On any given night in 2020, nearly 34,000 people under the age of 25 were homeless. LGBTQ+ youth have historically been overrepresented in this population, accounting for about 40% of the entire youth homeless population. In 2021, 28% of all LGBTQ+ youth reported having experienced homelessness or housing instability. These disturbing statistics are related to challenges faced disproportionately by LGTBQ+ youth, including lack of parental affirmation and struggles with mental health. Organizations such as NLIHC use reports and surveys to develop solutions that will lower the number of people suffering the perils of housing instability. Such research provides us with an intimate understanding of the past, present, and probable future of the housing crisis afflicting LGBTQ+ youth.
Homelessness among LGBTQ+ youth is complex and sometimes difficult to analyze. However, large-sample reports do point toward common factors or situations that can result in LGBTQ+ youth homelessness. One of the main risk factors for homelessness is the breakdown of family relationships. Lack of acceptance within a household can force LGBTQ+ youth to seek refuge elsewhere. Because people under the age of 25 are not always able to pay their own rent, they are often forced to live in cars, at the houses of friends or more distant family members, in shelters, or on the street.
An online survey conducted by the Trevor Project in late 2020 indicates that housing instability amplifies other mental health issues experienced by LGBTQ+ youth between the ages of 13 and 24. According to the survey, the tendency to report self-harm, anxiety, depression, or suicidal thoughts or attempts was as much as 27% higher for LGBTQ+ youth who had experienced housing instability as it was for their housing-secure counterparts. Homeless and LGBTQ+ populations also each experience increased rates of sexual abuse, but LGBTQ+ youth without homes experience higher rates of sexual abuse than either population taken alone: 58.7% of LGBTQ+ youth without homes reported experiencing sexual abuse while homeless.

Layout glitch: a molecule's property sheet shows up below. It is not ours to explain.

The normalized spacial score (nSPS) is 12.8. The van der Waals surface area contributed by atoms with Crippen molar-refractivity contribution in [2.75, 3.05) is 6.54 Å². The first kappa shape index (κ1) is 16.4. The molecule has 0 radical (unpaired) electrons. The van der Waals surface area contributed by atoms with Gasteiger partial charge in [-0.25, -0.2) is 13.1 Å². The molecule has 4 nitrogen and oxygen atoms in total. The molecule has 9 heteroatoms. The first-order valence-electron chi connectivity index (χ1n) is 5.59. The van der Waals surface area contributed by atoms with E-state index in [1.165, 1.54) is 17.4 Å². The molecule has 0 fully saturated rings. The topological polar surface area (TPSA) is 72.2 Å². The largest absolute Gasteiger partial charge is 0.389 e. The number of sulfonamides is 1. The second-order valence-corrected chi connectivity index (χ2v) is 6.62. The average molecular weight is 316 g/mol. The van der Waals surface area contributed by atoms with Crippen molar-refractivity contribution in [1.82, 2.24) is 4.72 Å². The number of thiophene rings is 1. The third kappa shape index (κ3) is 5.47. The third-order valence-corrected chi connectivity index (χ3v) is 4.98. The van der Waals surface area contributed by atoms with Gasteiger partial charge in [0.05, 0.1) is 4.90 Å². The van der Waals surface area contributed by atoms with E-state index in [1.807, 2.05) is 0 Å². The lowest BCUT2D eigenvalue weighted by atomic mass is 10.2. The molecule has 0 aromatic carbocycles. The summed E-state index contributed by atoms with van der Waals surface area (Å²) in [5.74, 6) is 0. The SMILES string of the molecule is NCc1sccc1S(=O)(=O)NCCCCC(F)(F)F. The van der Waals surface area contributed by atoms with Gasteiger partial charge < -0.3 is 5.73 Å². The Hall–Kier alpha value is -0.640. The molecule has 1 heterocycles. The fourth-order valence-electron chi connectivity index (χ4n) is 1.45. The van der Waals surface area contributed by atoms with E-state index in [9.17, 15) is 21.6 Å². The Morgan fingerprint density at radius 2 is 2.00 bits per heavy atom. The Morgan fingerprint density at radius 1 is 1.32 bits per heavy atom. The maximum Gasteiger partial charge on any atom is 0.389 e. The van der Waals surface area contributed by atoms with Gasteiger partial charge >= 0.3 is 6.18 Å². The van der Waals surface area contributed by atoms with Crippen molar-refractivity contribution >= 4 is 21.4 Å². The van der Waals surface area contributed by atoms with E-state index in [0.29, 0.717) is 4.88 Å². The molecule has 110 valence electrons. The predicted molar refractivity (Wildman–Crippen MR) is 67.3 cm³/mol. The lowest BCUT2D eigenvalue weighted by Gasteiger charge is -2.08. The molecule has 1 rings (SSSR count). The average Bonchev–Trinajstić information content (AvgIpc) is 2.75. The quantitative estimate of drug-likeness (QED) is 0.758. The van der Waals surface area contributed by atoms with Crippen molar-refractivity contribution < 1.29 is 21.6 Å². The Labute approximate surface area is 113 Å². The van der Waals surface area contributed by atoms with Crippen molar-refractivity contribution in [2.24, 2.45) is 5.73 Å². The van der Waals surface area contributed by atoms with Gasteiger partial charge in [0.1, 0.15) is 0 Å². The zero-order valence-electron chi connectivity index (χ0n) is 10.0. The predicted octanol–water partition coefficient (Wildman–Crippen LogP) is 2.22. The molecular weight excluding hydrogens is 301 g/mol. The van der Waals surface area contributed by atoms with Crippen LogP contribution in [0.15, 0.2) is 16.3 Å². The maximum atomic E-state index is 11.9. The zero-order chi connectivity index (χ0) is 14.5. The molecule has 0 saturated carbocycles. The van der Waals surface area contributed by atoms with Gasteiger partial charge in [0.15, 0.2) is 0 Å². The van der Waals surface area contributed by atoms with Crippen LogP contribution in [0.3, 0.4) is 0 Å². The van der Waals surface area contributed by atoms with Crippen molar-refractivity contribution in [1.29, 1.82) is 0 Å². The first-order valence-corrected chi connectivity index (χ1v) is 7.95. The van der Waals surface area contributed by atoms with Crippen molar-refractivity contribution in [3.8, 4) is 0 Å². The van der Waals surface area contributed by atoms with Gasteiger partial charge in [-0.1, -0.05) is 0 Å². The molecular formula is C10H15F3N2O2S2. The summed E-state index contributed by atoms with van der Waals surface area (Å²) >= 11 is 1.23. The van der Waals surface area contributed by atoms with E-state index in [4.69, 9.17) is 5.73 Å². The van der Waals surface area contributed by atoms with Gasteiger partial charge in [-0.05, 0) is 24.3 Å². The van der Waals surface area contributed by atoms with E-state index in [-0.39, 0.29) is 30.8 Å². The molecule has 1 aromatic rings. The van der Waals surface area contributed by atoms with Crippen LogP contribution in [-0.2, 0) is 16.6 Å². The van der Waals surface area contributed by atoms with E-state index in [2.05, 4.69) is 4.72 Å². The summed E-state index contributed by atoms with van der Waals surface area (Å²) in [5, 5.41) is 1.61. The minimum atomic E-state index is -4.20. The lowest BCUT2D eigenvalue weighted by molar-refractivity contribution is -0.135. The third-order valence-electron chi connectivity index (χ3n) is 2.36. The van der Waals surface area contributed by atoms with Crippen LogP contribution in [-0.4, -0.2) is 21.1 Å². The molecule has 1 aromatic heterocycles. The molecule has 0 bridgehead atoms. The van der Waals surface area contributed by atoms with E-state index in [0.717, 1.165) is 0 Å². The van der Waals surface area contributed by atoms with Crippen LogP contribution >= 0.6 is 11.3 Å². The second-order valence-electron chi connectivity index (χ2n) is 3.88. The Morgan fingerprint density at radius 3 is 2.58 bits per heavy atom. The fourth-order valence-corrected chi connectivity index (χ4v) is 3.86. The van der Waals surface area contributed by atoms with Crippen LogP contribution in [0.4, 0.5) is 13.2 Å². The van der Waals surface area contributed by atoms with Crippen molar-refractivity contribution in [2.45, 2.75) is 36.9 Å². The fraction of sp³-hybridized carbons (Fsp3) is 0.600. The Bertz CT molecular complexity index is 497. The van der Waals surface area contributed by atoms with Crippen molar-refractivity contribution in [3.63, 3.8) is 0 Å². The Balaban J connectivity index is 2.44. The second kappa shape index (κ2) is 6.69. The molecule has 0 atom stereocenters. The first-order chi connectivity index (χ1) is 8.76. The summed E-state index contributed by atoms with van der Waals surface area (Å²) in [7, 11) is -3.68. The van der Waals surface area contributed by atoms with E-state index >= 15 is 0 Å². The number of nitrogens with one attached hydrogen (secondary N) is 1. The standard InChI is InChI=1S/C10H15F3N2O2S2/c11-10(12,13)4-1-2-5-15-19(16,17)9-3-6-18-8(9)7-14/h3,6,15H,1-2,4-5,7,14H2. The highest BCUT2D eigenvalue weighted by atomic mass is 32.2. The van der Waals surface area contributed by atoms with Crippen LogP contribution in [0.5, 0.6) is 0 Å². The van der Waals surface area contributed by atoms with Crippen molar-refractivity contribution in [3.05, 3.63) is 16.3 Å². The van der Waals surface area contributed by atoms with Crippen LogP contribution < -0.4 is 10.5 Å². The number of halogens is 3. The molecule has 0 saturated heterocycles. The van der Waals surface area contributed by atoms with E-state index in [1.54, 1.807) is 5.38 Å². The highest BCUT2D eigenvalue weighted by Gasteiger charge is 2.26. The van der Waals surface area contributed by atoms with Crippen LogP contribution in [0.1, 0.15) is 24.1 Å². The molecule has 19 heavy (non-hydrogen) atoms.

Combatting homelessness among LGBTQ+ youth requires that supportive policies be enacted and upheld by local, state, and federal bodies. The “Fair Housing Act” protects LGBTQ+ people from housing discrimination based on their identity, and the U.S. Department of Housing and Urban Development (HUD) can investigate complaints that allege violations of this protection. Certain legal decisions also strengthen protections for LGTBQ+ youth who are homeless. Bostock v. Clayton Cty. (140 S. Ct. 1731 (2020)) extended Title VII’s prohibition against discrimination based on sex to include gender identity and sexual orientation. Likewise, HUD’s Equal Access Rule mandates equal access to HUD programs without any regard to sexual orientation, gender identity, or marital status. Housing providers funded by HUD or that utilize HUD-insured mortgages, as well as lenders originating HUD-insured mortgage loans, must follow this rule.
Research is increasingly clear that stable, affordable housing drives positive outcomes in many areas of life, but such housing is much less assured for members of the LGBTQ+ community. The data discussed in this post are a tiny sample of what exists. We hope that these important data reach policymakers who have the power to bring about positive change for members of the LGBTQ+ community.